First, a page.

Monday, February 27, 2012

"Don't Do the Dew" Challenge 3

First I wanted to explain something. I am not doing this with the point of having no soda whatsoever. I am trying to increase control over my own desires, so that I can have and do things I enjoy with reasonable moderation. I have no intention of living the life of a monk, drinking only water, waking up at the butt-crack of dawn and eating a bare minimum. But neither do I want to live the life of a glutton. I have noticed certain tendencies in myself leaning in the latter direction, and I wanted to curb those tendencies, so I can continue to live a healthy life. So I am still drinking Mountain Dew. But I am only drinking one can a day. To some that may seem excessive still, but, well, that's you. For me, one seems a reasonable goal.

The thing is, when I first started this, I didn't have a clear idea of limits. In general I wanted to carry the can around and not drink it, but I wasn't clear with myself how much I could drink. It was only clear that I wanted to drink less, and for the first few days, 1 seemed like a good number, so I allowed myself that simple indulgence. Having no strict limit seemed like something more of a challenge. That way, I knew that I could drink the can if I really wanted to, and I wouldn't be breaking any rules, per se. And that did make it harder. It became a battle between wanting another soda and increasing my capacity to resist. It really made me work those resistance muscles. But it also left the door open to be kind of a vague and purposeless exercise.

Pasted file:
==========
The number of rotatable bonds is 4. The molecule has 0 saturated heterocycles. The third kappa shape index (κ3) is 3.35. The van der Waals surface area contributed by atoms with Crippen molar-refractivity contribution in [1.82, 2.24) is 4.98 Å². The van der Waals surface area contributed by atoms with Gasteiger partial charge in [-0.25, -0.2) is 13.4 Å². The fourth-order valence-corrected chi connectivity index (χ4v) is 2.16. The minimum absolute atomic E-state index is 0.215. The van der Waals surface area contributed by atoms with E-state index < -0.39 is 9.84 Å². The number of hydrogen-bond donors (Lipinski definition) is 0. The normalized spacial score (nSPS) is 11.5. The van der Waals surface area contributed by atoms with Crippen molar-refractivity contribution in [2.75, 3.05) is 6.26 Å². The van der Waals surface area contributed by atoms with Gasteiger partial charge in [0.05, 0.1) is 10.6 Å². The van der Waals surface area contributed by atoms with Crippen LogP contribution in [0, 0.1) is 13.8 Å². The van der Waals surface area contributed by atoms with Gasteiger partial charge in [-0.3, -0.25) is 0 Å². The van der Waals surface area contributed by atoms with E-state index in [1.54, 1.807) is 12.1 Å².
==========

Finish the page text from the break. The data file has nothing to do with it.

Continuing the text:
I held a pepsi in my hand a couple days ago. I thought to myself, it's not the same as Mountain Dew. I didn't really commit to resisting it. I'd really like to drink one. But then I thought about it further. What is it that I'm really doing? What is it to resist temptations, if there are no clear limits? There have been times in my life where I wanted to reduce the amount of limits I place on myself. After all, if I want to watch an extra hour of tv one day, I'd like to have the freedom to do so, once in a while. If every once in a while I want to have 2 sodas, it's not such a big deal. But what do I (and so many other people) do without those limits? If an extra hour, why not one more? If 2, why not 3? What's to stop 3 from becoming 4? At times, I would consider that it would be better merely to shift my focus. Instead of limits, I would work daily on my focus, meditating on a better way, telling myself that I really want healthy foods and orange juice. And it does help, to some extent. But without certain rules in place, I am only doing what I feel. Even with daily meditation, I am finding there is just no replacement for rigorous discipline.

Wednesday, February 22, 2012

"Don't Do the Dew" Challenge 2

I have been doing this Dew Challenge for the past two days, and I wanted to write down my initial thoughts.

First of all, I noticed right away a feeling of liberation. Some people might think that having the soda can in front of you all the time would merely serve to add unnecessary suffering to an already difficult exercise (that of curbing an "addiction"). Maybe for some that would be true. But for me it is a mental thing. Because I've decided not to drink the can of Mountain Dew, I now have motivation that I didn't have before when wanting to resist it. Had I simply said, I want to drink less, and tried not to think about it, it would have been harder for me.